Treatment of strabismus should be started as soon as possible after diagnosis; the smaller the child, the better the chances of this affection being corrected. Treatment may include eyeglass wearing, the use of occlusion, medical treatment, eyeball exercises, botulinum toxin treatment, or surgical treatment.

Therefore, it is especially important that strabismus must be diagnosed in time so that the child’s vision develops to the maximum capacity and also in order to not affect the binocular vision. Following a thorough investigation, our optometrists will ensure that the little ones have eyes ready for school.

What do we need to know about contact lenses?

What do we need to know about contact lenses?

Looking at the world through contact lenses
Contact lenses are a practical and convenient option for eyeglass wearers, if they wish to give up occasionally or definitive wear of glasses. Millions of people are wearing contact lenses, despite the fact that we often do not realize this. Depending on our lifestyle, occupation, or hobbies, we each have unique requirements for our vision, and contact lenses are adapted to them.

Why contact lenses?
The major benefits of contact lenses are a broad and natural field of vision and an improved aesthetic appearance of the wearer. In many cases, contact lenses also offer better visual acuity.
Compared with eyeglasses, contact lenses offer better comfort in sports or relaxing activities, they do not fog, slip off the face, and do not get dirty. They also allow the wearing of any type of sunglasses or protection.

What is actually a contact lens?
It is a thin, curved lens that sits on the surface of the eye in front of the cornea. The lens is usually transparent, but often has a discreet blue color to make it easier to handle. Today’s contact lenses are either tough or soft. Most carriers choose soft lenses because they are more comfortable and easier to maintain.

Typically, contact lenses are a mean of correcting vision, but there are contact lenses that are purely cosmetic. These lenses are colored and can improve or change the hue of the eyes or may be special lenses used to hide certain defects of the eyeball.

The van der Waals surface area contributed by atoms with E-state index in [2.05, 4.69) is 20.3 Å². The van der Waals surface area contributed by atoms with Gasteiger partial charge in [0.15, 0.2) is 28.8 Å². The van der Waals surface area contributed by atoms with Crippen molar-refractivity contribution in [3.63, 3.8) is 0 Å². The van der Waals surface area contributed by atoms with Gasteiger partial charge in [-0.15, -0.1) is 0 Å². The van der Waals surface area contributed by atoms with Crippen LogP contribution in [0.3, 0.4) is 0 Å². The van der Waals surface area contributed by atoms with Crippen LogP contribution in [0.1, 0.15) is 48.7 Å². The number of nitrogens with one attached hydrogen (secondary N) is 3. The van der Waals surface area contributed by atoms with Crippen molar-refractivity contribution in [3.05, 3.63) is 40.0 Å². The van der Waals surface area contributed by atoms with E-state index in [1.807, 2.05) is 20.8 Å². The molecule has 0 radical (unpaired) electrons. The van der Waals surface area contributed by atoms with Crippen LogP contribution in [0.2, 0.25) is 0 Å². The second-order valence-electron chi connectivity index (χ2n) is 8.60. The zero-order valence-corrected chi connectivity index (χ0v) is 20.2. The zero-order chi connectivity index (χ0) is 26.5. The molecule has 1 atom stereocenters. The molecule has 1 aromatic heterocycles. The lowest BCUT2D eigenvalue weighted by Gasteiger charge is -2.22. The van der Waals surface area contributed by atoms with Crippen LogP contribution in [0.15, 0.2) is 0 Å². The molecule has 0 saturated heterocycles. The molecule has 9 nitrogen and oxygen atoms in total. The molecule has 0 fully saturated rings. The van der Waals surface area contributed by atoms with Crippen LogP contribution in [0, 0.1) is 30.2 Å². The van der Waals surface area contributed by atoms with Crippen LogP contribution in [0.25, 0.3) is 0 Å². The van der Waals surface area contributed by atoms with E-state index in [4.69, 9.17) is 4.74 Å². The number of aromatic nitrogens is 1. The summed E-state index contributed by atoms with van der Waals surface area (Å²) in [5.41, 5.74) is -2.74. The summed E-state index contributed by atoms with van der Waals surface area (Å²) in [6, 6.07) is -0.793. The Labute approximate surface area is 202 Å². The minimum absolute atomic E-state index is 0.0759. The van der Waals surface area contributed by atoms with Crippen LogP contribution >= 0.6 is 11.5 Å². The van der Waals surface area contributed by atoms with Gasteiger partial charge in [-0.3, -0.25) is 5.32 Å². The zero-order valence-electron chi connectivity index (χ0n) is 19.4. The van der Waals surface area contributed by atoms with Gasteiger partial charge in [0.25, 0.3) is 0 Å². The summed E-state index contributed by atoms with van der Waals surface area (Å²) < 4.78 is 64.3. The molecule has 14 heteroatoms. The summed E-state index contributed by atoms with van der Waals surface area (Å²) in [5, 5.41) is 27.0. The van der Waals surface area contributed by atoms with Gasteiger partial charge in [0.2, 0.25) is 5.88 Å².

Contact lenses and hygienic caree
As contact lenses apply directly on the surface of the eye, it is imperative that we have a strictly hygienic program to avoid possible complications. Thus, lenses should be kept in special containers, cleaned with specific disinfecting solutions, replaced according to the manufacturer’s pre-set schedule, and most importantly, we must have proper hand hygiene when handling the lenses.

The contact lenses are of several types, so our specialists await you at Best Optic centers to recommend the ones best suited for you.


That is why wearing these night lenses to correct myopia is the only safe procedure, accepted by ophthalmologists, to stop the progression of myopia in children.

Modern Orthokeratology uses gas-permeable contact lenses (i.e. allow Oxygen to pass through the lens) to effectively reduce mild and moderate myopia and especially to slow the progression of myopia in children and adolescents.

The Menicon Z-Night Night Lens, carried during the night, remodel the cornea reversibly and so daytime vision is perfect.
The underlying principle in Orthokeratology:

Orthokeratology uses Z-Night contact lenses with “inverse geometry”, which leads to mild flattening of the cornea, reducing the power of focusing the eye and thus reducing myopia. Since corneal flattening can be accurately controlled, it will lead to correct image focusing and will compensate for refractive errors. After the night lenses are removed from the eye in the morning, the cornea retains its flattened shape for much of the day or for the rest of the day. The Night Lens should be used every night to maintain flattening of the cornea, otherwise myopia will return to the pre-treatment level.

Applying Menicon Night Lens on the Eye and wearing it for several hours during the night shapes the cornea through the tear film

• Menicon’s Z-Night Corona Modeling is a totally reversible process in contrast to laser refractive surgery
• Freedom and perfect viewing quality throughout the day without glasses or contact lenses
• Decreases dramatically or even stops the progression of myopia in children and adolescents
• No allergies, no dry eyes or dust in the eyes especially when working in front of the computer
• The eye has perfect oxygenation during the night thanks to the revolutionary Z-Night material from which the lens is produced
• It is the only Ortho-K lens in the world that allows the correction of astigmatism
• The right eye lens is pink and that for the blue left eye, so it’s easier to differentiate lenses and can be easily applied